Miami Passes Resolution To Allow Paying City Workers in Bitcoin in Attempt To Woo Big Tech

City of Miami officials passed a resolution on Thursday evening that could allow employees of the "crypto-forward" city to be paid in Bitcoin.

The governing City Commission voted 4-1 in favor of a resolution from Mayor Francis Suarez, which aims to ultimately allow Miami workers the choice of receiving some or all of their pay in Bitcoin, while residents would also have to option to pay property taxes or city fees using the cryptocurrency.

"I want to thank the city of Miami commissioners for supporting my resolution, which directs the city manager, after analysis, to procure a vendor to be able to offer our employees to get a percentage of their salary in Bitcoin," Suarez said in a video posted to social media after the vote. "[The resolution] allows our residents to pay for fees in Bitcoin and also would allow the city manager to cooperate with Miami-Dade County to allow for taxes to be paid in Bitcoin."

"It also requests of the state legislature that the city of Miami supports efforts to make Bitcoin an acceptable currency to potentially invest in in the future," he added. "It's wonderful to be a very crypto-forward city in the city of Miami and I want to thank my commission colleagues for allowing that to happen."

Commissioners debated whether strict state statutes would legally permit the provision allowing the city to invest in Bitcoin. A draft of the resolution directed officials to look into investing a "limited amount of government funds" in the "increasingly popular and stable reserve asset," according to Bloomberg. Some of the language was removed before the resolution passed.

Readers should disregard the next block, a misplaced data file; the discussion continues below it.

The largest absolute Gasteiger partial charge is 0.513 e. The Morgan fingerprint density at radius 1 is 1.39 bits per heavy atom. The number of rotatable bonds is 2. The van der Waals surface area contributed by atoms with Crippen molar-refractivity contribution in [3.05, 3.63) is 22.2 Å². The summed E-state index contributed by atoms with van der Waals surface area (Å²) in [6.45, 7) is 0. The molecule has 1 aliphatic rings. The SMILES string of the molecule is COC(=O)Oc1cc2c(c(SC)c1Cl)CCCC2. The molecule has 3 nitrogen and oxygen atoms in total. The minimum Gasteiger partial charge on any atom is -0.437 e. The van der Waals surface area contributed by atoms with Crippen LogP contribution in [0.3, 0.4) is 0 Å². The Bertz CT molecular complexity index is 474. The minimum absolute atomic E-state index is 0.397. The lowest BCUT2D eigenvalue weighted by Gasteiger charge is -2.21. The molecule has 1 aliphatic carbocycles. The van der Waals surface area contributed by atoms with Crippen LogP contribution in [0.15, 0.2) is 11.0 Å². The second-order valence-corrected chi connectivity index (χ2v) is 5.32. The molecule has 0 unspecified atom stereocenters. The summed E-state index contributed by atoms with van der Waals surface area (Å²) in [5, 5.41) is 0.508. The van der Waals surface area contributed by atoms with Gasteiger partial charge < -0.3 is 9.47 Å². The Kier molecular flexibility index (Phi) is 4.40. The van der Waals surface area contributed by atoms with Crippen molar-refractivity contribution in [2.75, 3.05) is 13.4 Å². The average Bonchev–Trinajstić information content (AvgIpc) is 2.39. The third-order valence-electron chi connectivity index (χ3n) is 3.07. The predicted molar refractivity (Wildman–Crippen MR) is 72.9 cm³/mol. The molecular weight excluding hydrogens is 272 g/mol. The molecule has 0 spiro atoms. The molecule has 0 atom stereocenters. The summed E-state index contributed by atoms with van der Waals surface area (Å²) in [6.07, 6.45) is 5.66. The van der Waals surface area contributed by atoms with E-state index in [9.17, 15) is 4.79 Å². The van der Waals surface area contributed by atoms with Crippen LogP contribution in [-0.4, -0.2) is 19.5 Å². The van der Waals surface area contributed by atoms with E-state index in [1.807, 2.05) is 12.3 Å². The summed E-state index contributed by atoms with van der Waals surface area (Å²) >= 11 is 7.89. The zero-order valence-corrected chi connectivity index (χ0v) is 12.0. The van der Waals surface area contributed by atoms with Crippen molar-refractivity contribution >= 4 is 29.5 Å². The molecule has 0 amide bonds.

The mayor, who is seeking reelection this year, has been a frequent promoter of Bitcoin. During a recent interview with Forbes, he admitted that his current cryptocurrency push is in part intended to help attract tech firms to Miami.

"We're doing that because we're looking at states like Wyoming and making sure that we have the most progressive crypto laws," Suarez said. "We want to make sure that we believe that if all things are equal, we win. So, we just want to equalize the playing field."

Miami Mayor Francis Suarez Bitcoin Cryptocurrency
Miami Mayor Francis Suarez attends the Time 100 Next event in New York City on November 14, 2019. Taylor Hill/FilmMagic/Getty

Bitcoin has become increasingly popular as values have skyrocketed in recent months. On Thursday, BNY Mellon, one of the oldest banks in the U.S., announced that it was entering the Bitcoin market with the establishment of a new digital assets unit to help clients hold, transfer and issue cryptocurrency. Days earlier, Tesla announced that it was investing $1.5 billion in Bitcoin and would soon allow customers to purchase cars using the cryptocurrency.

While Suarez and others have expressed confidence in the stability of Bitcoin, others have warned against relying on it due to a history of extreme volatility. A Bloomberg report published last week noted that the top investment strategist at Goldman Sachs warned against using the cryptocurrency as a medium of exchange during a recent conference.

"Something with a long-term volatility of 80% can't be considered a medium of exchange," Sharmin Mossavar-Rahmani said. "Just because everybody piles into an idea and talks it up doesn't mean it's a store of value."

Bitcoin hit an all-time high of $48,912 on Thursday. The value of Bitcoin has been on a steep upward trajectory recently and has also generally risen over time, with extreme jumps that have at times multiplied values many times over in the course only days.

However, the cryptocurrency has also lost value very quickly. For example, between March 11 and March 12, 2000, when the COVID-19 pandemic was declared, Bitcoin lost more than half of its value in 24 hours, dropping from $7,938 to $3,858. There have been multiple days in 2021 when values have fluctuated by thousands of dollars within hours.

Newsweek reached out to Suarez for comment.